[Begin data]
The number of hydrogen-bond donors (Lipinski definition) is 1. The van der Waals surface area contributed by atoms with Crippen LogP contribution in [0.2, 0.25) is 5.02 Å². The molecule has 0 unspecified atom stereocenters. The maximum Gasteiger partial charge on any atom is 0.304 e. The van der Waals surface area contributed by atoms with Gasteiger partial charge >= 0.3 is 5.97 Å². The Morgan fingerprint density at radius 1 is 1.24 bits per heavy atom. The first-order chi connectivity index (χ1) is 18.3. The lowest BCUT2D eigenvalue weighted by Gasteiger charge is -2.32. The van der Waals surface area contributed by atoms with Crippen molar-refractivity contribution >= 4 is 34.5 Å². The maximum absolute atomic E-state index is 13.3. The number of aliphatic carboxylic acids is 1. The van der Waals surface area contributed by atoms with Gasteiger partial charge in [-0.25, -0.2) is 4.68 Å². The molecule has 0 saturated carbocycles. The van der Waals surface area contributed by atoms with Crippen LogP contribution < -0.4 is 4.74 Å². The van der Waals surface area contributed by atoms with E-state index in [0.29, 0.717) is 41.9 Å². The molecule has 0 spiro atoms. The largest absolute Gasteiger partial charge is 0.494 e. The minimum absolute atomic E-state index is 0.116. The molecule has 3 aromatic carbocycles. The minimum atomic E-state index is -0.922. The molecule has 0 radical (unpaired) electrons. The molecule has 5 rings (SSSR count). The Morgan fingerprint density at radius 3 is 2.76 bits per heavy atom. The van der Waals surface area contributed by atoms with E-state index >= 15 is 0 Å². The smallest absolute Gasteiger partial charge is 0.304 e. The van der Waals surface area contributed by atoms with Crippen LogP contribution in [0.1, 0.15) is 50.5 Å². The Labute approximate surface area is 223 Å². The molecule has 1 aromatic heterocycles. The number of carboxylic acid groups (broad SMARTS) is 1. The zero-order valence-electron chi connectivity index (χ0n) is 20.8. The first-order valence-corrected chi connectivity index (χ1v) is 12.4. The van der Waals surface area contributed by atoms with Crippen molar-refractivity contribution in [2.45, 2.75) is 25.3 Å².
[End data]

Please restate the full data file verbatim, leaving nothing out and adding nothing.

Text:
The number of hydrogen-bond donors (Lipinski definition) is 1. The van der Waals surface area contributed by atoms with Crippen LogP contribution in [0.2, 0.25) is 5.02 Å². The molecule has 0 unspecified atom stereocenters. The maximum Gasteiger partial charge on any atom is 0.304 e. The van der Waals surface area contributed by atoms with Gasteiger partial charge >= 0.3 is 5.97 Å². The Morgan fingerprint density at radius 1 is 1.24 bits per heavy atom. The first-order chi connectivity index (χ1) is 18.3. The lowest BCUT2D eigenvalue weighted by Gasteiger charge is -2.32. The van der Waals surface area contributed by atoms with Crippen molar-refractivity contribution >= 4 is 34.5 Å². The maximum absolute atomic E-state index is 13.3. The number of aliphatic carboxylic acids is 1. The van der Waals surface area contributed by atoms with Gasteiger partial charge in [-0.25, -0.2) is 4.68 Å². The molecule has 0 saturated carbocycles. The van der Waals surface area contributed by atoms with Crippen LogP contribution < -0.4 is 4.74 Å². The van der Waals surface area contributed by atoms with E-state index in [0.29, 0.717) is 41.9 Å². The molecule has 0 spiro atoms. The largest absolute Gasteiger partial charge is 0.494 e. The minimum absolute atomic E-state index is 0.116. The molecule has 3 aromatic carbocycles. The minimum atomic E-state index is -0.922. The molecule has 0 radical (unpaired) electrons. The molecule has 5 rings (SSSR count). The Morgan fingerprint density at radius 3 is 2.76 bits per heavy atom. The van der Waals surface area contributed by atoms with E-state index >= 15 is 0 Å². The smallest absolute Gasteiger partial charge is 0.304 e. The van der Waals surface area contributed by atoms with Crippen LogP contribution in [0.1, 0.15) is 50.5 Å². The Labute approximate surface area is 223 Å². The molecule has 1 aromatic heterocycles. The number of carboxylic acid groups (broad SMARTS) is 1. The zero-order valence-electron chi connectivity index (χ0n) is 20.8. The first-order valence-corrected chi connectivity index (χ1v) is 12.4. The van der Waals surface area contributed by atoms with Crippen molar-refractivity contribution in [2.45, 2.75) is 25.3 Å².